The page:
The Anti-Valentine: Lauren Fox on Celebrating the Day After

I’m totally in love with my husband, even though last Friday night he let our nine-year-old stay up until 11:00 so they could watch a special episode of INFESTATION about fire ants that lay eggs in humans, despite the fact that everyone knew she would have nightmares for the next eight months.

“Mommy,” my daughter said gleefully, “This is so scary!  I’m so scared!  DADDY SAYS I DON’T HAVE TO GO TO SLEEP!!!”

I glared in their general direction as my husband called, “Come join us!  We’re having family time!”  That night in bed, I had the urge to pour a glass of water over his head.  I had never felt that before, just the urge to dump something cold and bracing on his head.  I didn’t do it, because I love him, which of course got me thinking about Valentine’s Day.

Before I met my husband, I dreaded the holiday, in the fine tradition of single women everywhere.  I read magazine articles that urged me to pamper myself.  So I got sad pedicures.  I bought bitter chocolate.  My single friends and I hung out and baked despondent cookies. February 14th was all about thwarted expectations and dashed hopes and wallowing in my wretched, wretched singleness, which wasn’t particularly wretched the other 364 days of the year, but nonetheless!  Valentine’s Day had certain connotations.  It was, in a way, about celebrating misery, and if you looked at it that way, you could kind of enjoy it.  Then I met the man I would one day marry, and there followed a couple of years of mid-February romance, of flowers and chocolates from an actual boyfriend instead of my parents.  Strangely, though, I always felt like I was phoning it in.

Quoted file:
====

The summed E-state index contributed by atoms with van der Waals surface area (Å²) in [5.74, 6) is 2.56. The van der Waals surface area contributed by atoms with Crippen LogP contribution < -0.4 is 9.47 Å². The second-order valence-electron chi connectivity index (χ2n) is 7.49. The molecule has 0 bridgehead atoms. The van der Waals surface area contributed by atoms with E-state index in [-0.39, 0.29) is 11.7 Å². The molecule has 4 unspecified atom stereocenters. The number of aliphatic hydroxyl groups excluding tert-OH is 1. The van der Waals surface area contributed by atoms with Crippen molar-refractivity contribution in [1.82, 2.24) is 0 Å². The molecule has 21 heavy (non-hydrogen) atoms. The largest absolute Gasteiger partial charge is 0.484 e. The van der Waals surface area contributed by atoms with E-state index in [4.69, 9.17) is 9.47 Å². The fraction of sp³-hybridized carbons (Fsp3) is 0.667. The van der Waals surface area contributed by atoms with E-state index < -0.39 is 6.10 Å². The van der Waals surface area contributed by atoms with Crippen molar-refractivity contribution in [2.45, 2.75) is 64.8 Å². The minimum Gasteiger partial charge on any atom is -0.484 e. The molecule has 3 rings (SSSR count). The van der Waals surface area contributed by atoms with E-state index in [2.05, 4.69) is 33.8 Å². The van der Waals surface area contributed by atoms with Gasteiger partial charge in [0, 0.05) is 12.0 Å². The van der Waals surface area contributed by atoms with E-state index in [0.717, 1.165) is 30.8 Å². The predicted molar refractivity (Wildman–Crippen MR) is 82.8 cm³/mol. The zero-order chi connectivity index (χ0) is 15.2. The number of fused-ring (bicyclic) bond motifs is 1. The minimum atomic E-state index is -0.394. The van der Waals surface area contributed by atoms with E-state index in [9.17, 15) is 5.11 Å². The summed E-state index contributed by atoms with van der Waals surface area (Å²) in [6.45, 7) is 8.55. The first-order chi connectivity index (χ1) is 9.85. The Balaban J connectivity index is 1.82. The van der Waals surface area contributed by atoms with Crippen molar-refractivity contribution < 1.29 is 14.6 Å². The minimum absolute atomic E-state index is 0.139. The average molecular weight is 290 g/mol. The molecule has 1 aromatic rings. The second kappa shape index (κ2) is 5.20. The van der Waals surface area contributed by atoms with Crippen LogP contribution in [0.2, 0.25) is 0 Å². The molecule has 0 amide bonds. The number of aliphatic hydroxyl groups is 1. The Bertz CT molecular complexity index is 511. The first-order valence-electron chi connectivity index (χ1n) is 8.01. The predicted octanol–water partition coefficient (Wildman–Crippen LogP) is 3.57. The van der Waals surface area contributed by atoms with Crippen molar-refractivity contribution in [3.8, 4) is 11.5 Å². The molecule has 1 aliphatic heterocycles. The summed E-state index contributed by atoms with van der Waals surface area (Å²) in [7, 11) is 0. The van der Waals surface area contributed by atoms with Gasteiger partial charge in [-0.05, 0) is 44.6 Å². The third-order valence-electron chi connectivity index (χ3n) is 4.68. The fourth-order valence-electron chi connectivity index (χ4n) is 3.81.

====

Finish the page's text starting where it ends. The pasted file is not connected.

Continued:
A few weeks ago, a friend of mine mentioned that she had booked a babysitter for February 14th, and I thought, “Why?”  I imagined her and her husband sitting across from each other at a candle-lit table, clinking wine glasses, and I snickered to myself.  Corporate dupes!  Suckers!  Then I fell into a guilt spiral.  What’s wrong with me that I can’t appreciate other people’s sincerity?

Maybe it’s this, the question that lurks under the ambivalence:  how is a holiday that makes you feel so awful for so long supposed to suddenly make you happy just because you land the elusive romantic prize?  If I converted to Christianity after 42 years of being Jewish, would I suddenly start deliriously enjoying Christmas?  Probably yes, but Valentine’s Day is stupid.  We should reject it, much the same way Brangelina won’t get married until marriage is legal for everyone.  We should jettison Valentine’s Day like an infestation of fire ants until everyone who wants a romantic partner has one, or until nobody does.  Either way, it’s the right thing to do.

But I do like a holiday, so I’m going to start celebrating February 15th, when romance is no longer in the air:  when the weather is cold, the streets are dirty with slush, and the chocolate is half-price.


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